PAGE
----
Tuesday, November 2, 2010
When I was younger, I went to a private school for a few years. My parents thought I'd have a better education, but I feel that it may have retarded me socially, having had no contact with boys the first four years of my scholastic life. We belonged to the lesser-known "Not Poor But Not Rich" income bracket, which was mystifying and mind-boggling to those of my peers who had everything: maids, nannies, drivers, cooks (but rarely actual parents.)
At one of my birthday parties, held in our lovely, cozy home that had been purchased for a song, gutted and entirely rebuilt by my father and grandfather, one of my little classmates entered the house, looked around with an imperious air and said "But where is the rest of your house?" My parents forever after joked about the location of the 'east wing.'
Besides God and money, the school was incredibly proud of its diversity, and liked celebrating its multiculturalism. One day, we were told we'd be having an "International Cuisine" lunch, where everyone was to bring a food item or dish that was native to their cultural heritage. I was in something of a quandary; like many born and raised Canadians, I was just 'white,' not really any one ethnicity more than another.
Something of a European mongrel, I had more countries in my blood than the United Nations. My father's side of the family had Irish and Scottish ancestry, but that was about 5 or 6 generations ago. And my mother was something of an ethnic mystery to me. Born in Romania to Hungarian parents, she actually grew up in Israel and identified herself as Israeli, until she came to Canada. Then she was a Canadian, and if you asked her about her unusual accent, you'd be treated with a rather cold stare. "I am from here," she would say. "I am Canadian."
For a fourth-grader, this was a bit too complex a cultural minefield to navigate. I was Canadian. But what food is particularly Canadian? Back bacon? Maple syrup? I didn't know.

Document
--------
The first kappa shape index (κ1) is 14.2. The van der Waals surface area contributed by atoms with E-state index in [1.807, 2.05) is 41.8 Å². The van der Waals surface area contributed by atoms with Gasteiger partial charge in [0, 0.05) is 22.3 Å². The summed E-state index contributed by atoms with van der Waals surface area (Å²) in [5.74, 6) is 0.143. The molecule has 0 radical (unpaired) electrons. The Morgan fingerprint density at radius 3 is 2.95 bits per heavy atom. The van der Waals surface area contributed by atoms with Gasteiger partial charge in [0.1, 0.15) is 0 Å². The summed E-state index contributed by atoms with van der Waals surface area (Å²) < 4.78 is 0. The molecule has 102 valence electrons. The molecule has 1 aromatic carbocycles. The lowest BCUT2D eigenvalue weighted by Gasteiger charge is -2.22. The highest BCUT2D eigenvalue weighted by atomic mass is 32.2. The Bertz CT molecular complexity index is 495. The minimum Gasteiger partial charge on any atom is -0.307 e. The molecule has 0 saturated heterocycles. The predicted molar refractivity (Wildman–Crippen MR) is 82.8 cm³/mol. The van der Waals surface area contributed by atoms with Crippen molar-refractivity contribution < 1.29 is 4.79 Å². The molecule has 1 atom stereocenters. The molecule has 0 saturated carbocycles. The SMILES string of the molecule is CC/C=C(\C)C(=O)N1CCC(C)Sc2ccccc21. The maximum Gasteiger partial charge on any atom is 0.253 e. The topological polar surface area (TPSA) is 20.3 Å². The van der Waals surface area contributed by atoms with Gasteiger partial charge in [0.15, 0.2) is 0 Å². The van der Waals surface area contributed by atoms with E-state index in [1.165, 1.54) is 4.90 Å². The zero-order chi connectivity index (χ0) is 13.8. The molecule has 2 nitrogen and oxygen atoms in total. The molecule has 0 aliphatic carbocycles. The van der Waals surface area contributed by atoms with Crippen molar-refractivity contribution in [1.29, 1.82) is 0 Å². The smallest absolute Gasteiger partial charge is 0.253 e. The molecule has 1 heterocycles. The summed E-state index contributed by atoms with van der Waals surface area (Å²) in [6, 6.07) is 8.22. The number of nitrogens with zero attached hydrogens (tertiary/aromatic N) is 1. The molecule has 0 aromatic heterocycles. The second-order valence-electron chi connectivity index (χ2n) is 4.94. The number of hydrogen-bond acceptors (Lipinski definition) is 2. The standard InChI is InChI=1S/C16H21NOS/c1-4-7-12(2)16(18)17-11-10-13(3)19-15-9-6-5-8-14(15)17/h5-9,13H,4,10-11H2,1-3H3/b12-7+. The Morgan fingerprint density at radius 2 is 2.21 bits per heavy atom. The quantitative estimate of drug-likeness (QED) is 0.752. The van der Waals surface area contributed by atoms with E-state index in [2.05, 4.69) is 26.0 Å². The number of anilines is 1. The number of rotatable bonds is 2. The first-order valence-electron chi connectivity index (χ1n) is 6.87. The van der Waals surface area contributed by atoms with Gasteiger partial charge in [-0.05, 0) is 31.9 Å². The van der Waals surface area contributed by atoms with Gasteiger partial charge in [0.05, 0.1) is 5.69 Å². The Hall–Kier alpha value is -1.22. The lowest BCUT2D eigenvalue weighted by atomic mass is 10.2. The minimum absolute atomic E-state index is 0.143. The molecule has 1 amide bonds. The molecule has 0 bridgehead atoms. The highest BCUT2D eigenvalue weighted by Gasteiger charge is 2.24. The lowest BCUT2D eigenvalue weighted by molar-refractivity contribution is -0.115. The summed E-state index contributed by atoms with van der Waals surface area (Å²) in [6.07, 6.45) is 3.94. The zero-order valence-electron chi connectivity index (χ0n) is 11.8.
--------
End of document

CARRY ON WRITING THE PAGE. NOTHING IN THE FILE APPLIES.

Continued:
And so I brought Shredded Wheat cereal. Yes. I did.
Because the wheat was grown in Canada, it said so on the box, and you surely cannot fault a fourth-grader for being so literal. So amidst the samosas and spring rolls and shock-value haggis lay my wax papered packet of Shredded Wheat, totally unpalatable without the softening effect of hot water, the creamy coolness of milk and the sweetening effect of a 1/2 inch of brown sugar on top.
Years later, I am still stymied by what constitutes our national cuisine. I find myself cooking meals that are Mediterranean or Southeast Asian-inspired, but perhaps with my clumsy Canadian touch to them - not too spicy, not too exotic, ever so slightly inauthentic. Like this Vietnamese-style soup I made/modified and have virtually no decent photographs of. I found the recipe in Fine Cooking a few months ago and clipped it out for future use. It was so ridiculously tasty, you must try and make it for yourself.
As far as cultural identity goes, I don't know what to tell you. Maybe it boils down to where you were born. Maybe it's where your parents were born, or their parents before them. But given the lives my mother and father lived across the world from each other during the war; dramatic, colourful, often tragic lives that eventually intersected here, in Toronto, Ontario, where they started their family and found love and great happiness, maybe where you're from is the wrong question.
Maybe it's all about where you end up.
Coconut Noodle Soup, From Fine Cooking Magazine May Issue (?) 2010, adapted by me.
2 14 oz cans coconut milk
1 tbsp red curry paste
6 cups lower-salt chicken broth
3 stalks lemongrass, lightly smashed
8 1/4 inch slices of fresh ginger
1/4 cup fresh lime juice
2 tbsp fish sauce
1 tsp sugar
2 cups oyster mushrooms (you can use any mushrooms; I used oyster and cremini) trimmed and cut into 1/4 inch thick slices
1 cup chopped tomato
1 cup baby corn (optional but delicious)
Vermicelli noodles, soaked in room temperature water for 30-60 minutes in a large pot.
*The original recipe calls for tea-smoked shrimp and instructs you on the whole process; I think you can find it on their website if you're interested.
1. In a 4 quart pot, simmer 1/2 cup coconut milk over medium heat, stirring often till it reduces by half and thickens, about 1-2 minutes. Whisk in the curry paste until dissolved, about 1 minute. Add the remaining coconut milk, chicken broth, lemongrass and ginger. Raise the heat to medium high, bring to a boil and then reduce to a simmer. Cook, stirring occasionally, for about 10 minutes.
2. Strain out the lemongrass stalks and ginger pieces. Stir in the lime juice, fish sauce, sugar and a bit of salt. Season to taste. Add the mushrooms, tomato and baby corn, and cook for another 10 minutes, till the mushrooms have softened.
3. To assemble, bring the soaked vermicelli noodles to a boil for a couple of minutes, then drain well. Add noodles to bowls first, then pour soup over top, and garnish with fresh cilantro.